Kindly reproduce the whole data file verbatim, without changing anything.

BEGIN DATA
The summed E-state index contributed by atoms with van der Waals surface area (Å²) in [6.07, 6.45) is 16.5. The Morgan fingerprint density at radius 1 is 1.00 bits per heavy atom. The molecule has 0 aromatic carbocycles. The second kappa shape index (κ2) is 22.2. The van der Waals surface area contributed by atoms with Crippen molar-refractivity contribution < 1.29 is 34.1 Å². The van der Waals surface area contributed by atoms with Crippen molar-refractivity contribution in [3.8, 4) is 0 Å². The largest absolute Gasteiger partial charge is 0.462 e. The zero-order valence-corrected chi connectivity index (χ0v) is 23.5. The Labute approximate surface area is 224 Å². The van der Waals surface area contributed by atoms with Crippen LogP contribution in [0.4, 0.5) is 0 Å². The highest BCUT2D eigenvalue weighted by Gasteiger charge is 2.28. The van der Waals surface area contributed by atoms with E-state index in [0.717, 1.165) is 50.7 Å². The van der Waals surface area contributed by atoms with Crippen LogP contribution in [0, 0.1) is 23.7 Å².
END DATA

The summed E-state index contributed by atoms with van der Waals surface area (Å²) in [6.07, 6.45) is 16.5. The Morgan fingerprint density at radius 1 is 1.00 bits per heavy atom. The molecule has 0 aromatic carbocycles. The second kappa shape index (κ2) is 22.2. The van der Waals surface area contributed by atoms with Crippen molar-refractivity contribution < 1.29 is 34.1 Å². The van der Waals surface area contributed by atoms with Crippen molar-refractivity contribution in [3.8, 4) is 0 Å². The largest absolute Gasteiger partial charge is 0.462 e. The zero-order valence-corrected chi connectivity index (χ0v) is 23.5. The Labute approximate surface area is 224 Å². The van der Waals surface area contributed by atoms with Crippen LogP contribution in [0.4, 0.5) is 0 Å². The highest BCUT2D eigenvalue weighted by Gasteiger charge is 2.28. The van der Waals surface area contributed by atoms with E-state index in [0.717, 1.165) is 50.7 Å². The van der Waals surface area contributed by atoms with Crippen LogP contribution in [0, 0.1) is 23.7 Å².